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Updated May 31, 2014 - 5:04 pm

Judge: Jodi Arias can still face death penalty

PHOENIX — A judge denied a motion from Jodi Arias’ defense team this week
to have the death penalty removed as a sentencing option for the woman whose
murder trial became an international sensation.

Arias’ attorneys argued that banning a defense aide from making jail visits
last March affected the aide’s relationship with the entire defense team and her
ability to prepare for Arias’ new punishment trial in September.

Maricopa County sheriff’s officials say mitigation specialist Maria De La Rosa
was banned for a week after she took a drawing by Arias out of the jail.

In court documents filed Friday, Judge Sherry Stephens says Arias’ attorneys
showed no evidence that banning De La Rosa prejudiced the case. There is no
proof the incident would impact the ability to present evidence in Arias’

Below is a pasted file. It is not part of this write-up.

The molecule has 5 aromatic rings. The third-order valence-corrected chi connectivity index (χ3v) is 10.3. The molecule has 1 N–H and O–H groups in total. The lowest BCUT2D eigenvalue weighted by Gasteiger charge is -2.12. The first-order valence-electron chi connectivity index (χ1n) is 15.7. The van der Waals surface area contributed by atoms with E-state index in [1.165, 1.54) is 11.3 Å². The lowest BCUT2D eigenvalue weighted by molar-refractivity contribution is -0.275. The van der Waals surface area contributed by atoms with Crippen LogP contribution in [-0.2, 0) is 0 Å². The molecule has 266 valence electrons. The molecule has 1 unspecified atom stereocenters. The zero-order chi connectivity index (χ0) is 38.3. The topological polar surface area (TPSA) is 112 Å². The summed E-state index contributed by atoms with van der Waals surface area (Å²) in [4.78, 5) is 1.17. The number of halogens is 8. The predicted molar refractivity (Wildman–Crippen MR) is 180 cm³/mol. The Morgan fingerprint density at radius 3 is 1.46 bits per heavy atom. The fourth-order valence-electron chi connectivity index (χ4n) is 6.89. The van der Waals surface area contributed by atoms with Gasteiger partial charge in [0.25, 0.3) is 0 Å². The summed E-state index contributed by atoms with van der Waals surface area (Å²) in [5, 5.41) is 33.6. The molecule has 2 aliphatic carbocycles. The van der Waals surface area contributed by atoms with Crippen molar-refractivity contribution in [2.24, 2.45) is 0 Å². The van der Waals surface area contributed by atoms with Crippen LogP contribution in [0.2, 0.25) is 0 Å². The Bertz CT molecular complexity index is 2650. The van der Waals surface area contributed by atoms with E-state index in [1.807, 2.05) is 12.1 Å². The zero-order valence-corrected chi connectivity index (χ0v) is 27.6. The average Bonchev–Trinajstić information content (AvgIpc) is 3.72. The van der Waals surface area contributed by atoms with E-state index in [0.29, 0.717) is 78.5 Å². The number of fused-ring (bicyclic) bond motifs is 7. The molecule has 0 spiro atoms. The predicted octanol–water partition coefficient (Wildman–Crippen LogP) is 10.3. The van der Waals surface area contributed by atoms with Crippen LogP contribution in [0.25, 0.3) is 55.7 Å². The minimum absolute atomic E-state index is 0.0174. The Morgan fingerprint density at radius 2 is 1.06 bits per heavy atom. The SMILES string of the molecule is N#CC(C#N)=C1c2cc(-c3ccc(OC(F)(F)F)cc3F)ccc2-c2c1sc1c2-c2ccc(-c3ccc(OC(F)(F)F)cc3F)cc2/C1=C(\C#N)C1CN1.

penalty phase retrial on Sept. 8, Stephens ruled.

Defense attorney Kirk Nurmi declined to comment Saturday.

Arias, 33, was convicted of first-degree murder last year in the 2008 killing
of her lover, but jurors couldn’t reach a decision on sentencing. The case
captured headlines worldwide and became a cable television staple with its tales
of sex, lies and a brutal killing.

She admitted killing Travis Alexander at his suburban Phoenix home but claimed
it was self-defense. He was stabbed nearly 30 times, had his throat slit and was
shot in the forehead. Prosecutors argued it was premeditated murder carried out
in a jealous rage when Alexander wanted to end their affair.

Stephens previously denied a defense motion in February that the Arizona law
allowing a retrial of the penalty phase was unconstitutional.

Under Arizona law, while her murder conviction stands, prosecutors have the
option of putting on a second penalty phase with a new jury in an effort to
secure a death sentence.

If the second panel fails to end in a unanimous decision, the death penalty
would be removed from consideration. The judge would then sentence Arias to
spend her life behind bars or to be eligible for release after 25 years.

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